Memoirs of our First Sourcing Trip

artisans ethical fashion Pakistan supply chain transparency

A thing of true beauty doesn’t just appear before us out of thin air. It starts as an idea first. Then, in places where life moves more slowly, it is crafted into reality with great care by someone’s two hands for us to enjoy, and this takes time.

It was on our first sourcing trip to Pakistan that this thought occurred to me. These days, there is very little that cannot be obtained moments after the desire strikes us - from an purchase to a drink order at Starbucks. But this is not always the case in all parts of the world, nor should it be. One day is particular sticks out in my mind as a true example of handicraft as an art.

In the morning, Shannon and I visited The Blue Pottery Institute in Multan, a small idyllic setting that feels much like a co-op, where artists hand paint designs on pottery in the rich blue and white colors for which the region is known. The large brick kiln where every piece is fired to a shine dates back to the 1950’s; it is among the most modern pieces of machinery on the property. The showroom faces a beautiful courtyard, where we found our driver performing one of his five daily prayers. Once he had finished praying, we drove a short few blocks away to a small alley where we were greeted by a friendly faced man. He led us past another kiln, this time much smaller and clearly built by hand, to the back courtyard. A lean, bearded man appearing to be in his 70’s was shaving down a soft clay tile, measuring its dimensions with a stick, and shaving again. It looked like hard work. His sons sat nearby, joking around and not paying too much attention to their visitors. Our driver explained that this man was shaping tile the same way it has been done for over a century. It takes about 45 minutes to craft a single tile. Then the artisan hand paints it, a task that takes another 3-6 hours, depending on the design. Our driver told us this kind of tile is only used to replace tiles in mosques and shrines, and is not in very high demand. Once this man passes away, it is unlikely that anyone in his family will carry on the legacy of his work.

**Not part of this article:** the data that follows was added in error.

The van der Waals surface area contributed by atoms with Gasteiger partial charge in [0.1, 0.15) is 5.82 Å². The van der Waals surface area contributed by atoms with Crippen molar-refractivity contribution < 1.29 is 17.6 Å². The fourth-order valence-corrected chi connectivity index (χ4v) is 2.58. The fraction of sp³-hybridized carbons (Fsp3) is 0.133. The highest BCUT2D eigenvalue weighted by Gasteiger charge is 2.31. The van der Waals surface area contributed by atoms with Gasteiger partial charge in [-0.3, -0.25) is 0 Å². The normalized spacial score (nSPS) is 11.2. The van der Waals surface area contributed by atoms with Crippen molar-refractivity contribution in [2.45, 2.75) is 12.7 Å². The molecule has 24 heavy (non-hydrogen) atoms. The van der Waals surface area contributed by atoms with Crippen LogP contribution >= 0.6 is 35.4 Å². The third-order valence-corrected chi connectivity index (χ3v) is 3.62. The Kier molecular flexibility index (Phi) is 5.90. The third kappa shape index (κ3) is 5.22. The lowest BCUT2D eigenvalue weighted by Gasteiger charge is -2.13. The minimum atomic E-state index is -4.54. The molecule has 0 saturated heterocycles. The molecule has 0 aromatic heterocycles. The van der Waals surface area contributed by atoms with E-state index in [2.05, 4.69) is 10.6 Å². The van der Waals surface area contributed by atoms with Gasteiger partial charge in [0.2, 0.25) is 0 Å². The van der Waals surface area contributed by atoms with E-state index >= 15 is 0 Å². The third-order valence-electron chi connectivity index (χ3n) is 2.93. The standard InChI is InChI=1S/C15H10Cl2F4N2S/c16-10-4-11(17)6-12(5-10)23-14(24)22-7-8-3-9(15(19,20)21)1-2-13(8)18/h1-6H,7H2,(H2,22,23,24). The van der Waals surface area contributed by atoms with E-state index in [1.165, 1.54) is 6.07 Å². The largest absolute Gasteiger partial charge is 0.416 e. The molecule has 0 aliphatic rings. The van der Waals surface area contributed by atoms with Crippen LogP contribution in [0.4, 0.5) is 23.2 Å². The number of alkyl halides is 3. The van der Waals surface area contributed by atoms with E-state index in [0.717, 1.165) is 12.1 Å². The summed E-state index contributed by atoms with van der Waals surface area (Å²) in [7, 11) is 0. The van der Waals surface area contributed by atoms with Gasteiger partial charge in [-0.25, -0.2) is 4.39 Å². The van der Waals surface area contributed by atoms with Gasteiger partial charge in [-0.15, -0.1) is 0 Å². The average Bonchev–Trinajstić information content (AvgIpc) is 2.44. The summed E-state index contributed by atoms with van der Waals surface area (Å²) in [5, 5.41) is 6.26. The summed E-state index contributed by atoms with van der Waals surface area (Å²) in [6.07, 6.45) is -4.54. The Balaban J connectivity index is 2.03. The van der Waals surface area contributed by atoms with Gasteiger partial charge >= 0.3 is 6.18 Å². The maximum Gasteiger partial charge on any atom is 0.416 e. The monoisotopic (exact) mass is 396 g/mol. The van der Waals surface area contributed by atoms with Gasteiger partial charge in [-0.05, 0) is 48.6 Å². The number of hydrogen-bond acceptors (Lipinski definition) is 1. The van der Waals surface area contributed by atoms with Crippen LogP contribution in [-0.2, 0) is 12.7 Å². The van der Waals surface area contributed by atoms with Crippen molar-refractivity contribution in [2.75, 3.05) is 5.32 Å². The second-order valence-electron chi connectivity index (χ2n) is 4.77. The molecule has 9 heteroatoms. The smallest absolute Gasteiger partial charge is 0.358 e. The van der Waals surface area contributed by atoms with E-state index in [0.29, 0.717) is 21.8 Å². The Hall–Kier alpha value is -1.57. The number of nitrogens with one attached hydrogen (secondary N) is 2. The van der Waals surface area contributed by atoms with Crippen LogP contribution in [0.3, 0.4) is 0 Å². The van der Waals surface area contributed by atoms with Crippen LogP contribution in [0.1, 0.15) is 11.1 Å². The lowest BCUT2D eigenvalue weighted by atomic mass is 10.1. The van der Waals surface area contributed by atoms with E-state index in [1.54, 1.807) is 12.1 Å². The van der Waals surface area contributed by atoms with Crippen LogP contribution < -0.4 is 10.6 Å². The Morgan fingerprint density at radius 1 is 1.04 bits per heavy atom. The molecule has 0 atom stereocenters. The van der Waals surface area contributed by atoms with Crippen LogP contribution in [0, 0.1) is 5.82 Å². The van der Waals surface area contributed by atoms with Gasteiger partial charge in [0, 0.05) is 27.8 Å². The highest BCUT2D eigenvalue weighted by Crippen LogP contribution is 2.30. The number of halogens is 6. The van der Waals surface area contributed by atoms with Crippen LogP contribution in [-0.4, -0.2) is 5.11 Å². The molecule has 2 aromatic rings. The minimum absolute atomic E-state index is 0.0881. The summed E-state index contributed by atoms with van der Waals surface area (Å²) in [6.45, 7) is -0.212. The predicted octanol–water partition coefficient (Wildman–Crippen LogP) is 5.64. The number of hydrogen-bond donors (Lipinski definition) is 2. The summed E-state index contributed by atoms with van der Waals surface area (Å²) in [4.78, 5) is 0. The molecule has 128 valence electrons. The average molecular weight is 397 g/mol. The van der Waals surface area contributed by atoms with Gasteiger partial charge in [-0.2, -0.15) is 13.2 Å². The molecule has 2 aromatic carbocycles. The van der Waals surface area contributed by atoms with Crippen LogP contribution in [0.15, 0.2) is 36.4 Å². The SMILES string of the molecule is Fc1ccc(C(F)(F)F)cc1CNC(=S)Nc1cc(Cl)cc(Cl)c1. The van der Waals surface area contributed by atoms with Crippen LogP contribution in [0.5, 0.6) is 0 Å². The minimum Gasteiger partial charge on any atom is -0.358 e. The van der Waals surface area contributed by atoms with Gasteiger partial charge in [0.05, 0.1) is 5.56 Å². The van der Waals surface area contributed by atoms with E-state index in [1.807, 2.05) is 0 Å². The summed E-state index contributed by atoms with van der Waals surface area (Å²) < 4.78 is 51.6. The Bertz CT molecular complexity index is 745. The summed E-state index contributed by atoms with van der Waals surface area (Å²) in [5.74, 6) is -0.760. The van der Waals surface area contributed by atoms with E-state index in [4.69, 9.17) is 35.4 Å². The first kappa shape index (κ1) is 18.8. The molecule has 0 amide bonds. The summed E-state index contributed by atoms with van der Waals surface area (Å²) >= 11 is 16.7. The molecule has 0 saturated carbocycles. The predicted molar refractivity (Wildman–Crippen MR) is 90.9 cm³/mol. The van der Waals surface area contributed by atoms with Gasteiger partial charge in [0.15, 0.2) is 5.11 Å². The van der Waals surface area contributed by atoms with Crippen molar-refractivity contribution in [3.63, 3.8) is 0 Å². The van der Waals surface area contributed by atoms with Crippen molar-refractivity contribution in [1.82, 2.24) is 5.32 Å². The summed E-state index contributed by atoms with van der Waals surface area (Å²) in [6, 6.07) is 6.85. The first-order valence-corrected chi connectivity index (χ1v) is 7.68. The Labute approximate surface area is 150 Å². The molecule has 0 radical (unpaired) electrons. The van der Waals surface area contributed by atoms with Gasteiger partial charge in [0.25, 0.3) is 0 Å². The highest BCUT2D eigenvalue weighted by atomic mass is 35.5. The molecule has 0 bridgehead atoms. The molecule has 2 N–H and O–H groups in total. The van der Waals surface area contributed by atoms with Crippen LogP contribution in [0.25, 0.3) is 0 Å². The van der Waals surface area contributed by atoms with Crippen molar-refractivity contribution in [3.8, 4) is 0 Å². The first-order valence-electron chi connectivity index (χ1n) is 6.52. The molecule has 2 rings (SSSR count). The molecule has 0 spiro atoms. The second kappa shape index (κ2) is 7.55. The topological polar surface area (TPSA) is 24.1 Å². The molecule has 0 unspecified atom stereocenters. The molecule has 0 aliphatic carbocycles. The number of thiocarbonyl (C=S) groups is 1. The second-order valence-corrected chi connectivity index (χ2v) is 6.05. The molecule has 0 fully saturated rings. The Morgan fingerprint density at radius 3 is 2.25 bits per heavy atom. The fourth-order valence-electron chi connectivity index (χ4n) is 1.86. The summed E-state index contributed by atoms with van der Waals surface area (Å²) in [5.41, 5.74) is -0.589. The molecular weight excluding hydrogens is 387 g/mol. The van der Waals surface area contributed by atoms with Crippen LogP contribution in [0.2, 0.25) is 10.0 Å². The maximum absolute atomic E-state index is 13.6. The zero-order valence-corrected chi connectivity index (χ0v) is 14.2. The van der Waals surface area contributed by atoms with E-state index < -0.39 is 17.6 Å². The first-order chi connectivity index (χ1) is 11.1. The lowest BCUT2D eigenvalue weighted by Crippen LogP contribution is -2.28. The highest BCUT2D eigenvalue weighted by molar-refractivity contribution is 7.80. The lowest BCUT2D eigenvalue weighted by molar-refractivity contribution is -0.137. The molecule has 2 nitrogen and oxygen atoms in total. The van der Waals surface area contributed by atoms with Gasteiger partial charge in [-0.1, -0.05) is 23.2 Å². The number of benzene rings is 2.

Pakistan is a country full of a strong beauty, and so much potential – young artists, old traditions, new businesses, and no small amount of hope for a brighter, more stable future as a nation. I’m glad that I didn’t allow anything but my own experiences dictate my opinion of our first source country, and I look forward to a beautiful relationship between Victoria Road and our Pakistani friends.

Lolly Amons for Victoria Road

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